Date of Award
Doctor of Philosophy in Psychology
Parent advocates play a key role in creating and promoting a supportive and accepting environment for their LGBTQ children (Bouris et al., 2010; Ryan, 2009). However, a limited number of research studies have investigated the development of parent advocates and allies within the LGBTQ community (Broad, 2011; Munin & Speight, 2010; Saltzberg, 2009; Vernaglia, 1999). Further, these studies have not specifically explored the ways in which individual, family, and community level experiences may influence the development and experiences of parent advocates. The present study utilized an ecological-transactional framework to investigate the advocacy experiences of parents of LGBTQ youth. 12 parent advocates participated in qualitative descriptive interviews focused on the development and experience of parent advocates, as well as the meaning of those experiences at the individual, family, and community level. In the present study, parents described how understanding their child’s identity and the needs of the LGBTQ community influenced their decision to become an advocate. These experiences coupled with community supports, family acceptance, and personal experiences with discrimination, among other factors, appeared to facilitate parent advocacy development. The transactional nature of family, community, and individual experiences provided parents with the support necessary to pursue advocacy-related activities. Parents also highlighted both personal and sociocultural challenges to pursuing advocacy, such as a lack of community resources, negative reactions by others, as well as difficulty navigating the legislative process. Additionally, parents noted meaningful changes at the individual, family, and community level as a result of their advocacy experiences. Overall, the present study builds upon previous research literature and provides new insight in understanding the diverse experiences of parent LGBTQ.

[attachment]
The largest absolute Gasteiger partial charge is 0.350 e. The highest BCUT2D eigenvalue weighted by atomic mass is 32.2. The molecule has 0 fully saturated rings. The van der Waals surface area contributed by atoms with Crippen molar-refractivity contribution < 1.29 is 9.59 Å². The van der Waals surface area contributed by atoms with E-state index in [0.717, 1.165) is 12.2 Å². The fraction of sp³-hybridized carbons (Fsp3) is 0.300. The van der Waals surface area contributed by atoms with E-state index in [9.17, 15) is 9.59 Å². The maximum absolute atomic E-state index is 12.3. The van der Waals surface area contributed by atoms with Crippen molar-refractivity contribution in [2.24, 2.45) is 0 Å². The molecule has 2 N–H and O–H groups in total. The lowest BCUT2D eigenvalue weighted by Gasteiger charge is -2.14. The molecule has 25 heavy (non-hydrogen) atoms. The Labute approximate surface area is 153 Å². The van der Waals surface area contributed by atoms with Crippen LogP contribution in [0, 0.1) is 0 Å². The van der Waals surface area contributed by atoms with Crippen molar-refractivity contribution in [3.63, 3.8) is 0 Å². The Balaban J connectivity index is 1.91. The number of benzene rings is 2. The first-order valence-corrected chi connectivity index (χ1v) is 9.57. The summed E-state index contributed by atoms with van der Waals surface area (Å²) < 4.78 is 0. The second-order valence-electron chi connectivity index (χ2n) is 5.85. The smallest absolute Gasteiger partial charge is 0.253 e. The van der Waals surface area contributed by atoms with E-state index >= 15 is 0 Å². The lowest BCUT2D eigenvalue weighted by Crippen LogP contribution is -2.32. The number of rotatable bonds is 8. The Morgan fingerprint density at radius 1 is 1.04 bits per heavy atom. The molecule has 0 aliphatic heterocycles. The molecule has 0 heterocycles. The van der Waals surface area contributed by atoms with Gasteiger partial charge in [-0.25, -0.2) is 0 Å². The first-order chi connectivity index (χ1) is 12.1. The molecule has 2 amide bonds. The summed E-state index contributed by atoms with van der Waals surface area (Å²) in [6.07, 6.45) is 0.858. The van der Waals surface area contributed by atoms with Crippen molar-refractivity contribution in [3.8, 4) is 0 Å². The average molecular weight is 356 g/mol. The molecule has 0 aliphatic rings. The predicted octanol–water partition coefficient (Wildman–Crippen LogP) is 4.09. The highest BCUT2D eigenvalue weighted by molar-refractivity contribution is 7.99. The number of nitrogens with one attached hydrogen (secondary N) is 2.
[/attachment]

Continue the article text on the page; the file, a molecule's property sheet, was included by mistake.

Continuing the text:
Ramirez, Amanda Elizabeth, "Investigating LGBTQ Advocacy Efforts Among Heterosexual Parent Allies" (2017). Open Access Dissertations. Paper 565.
Available for download on Wednesday, April 17, 2019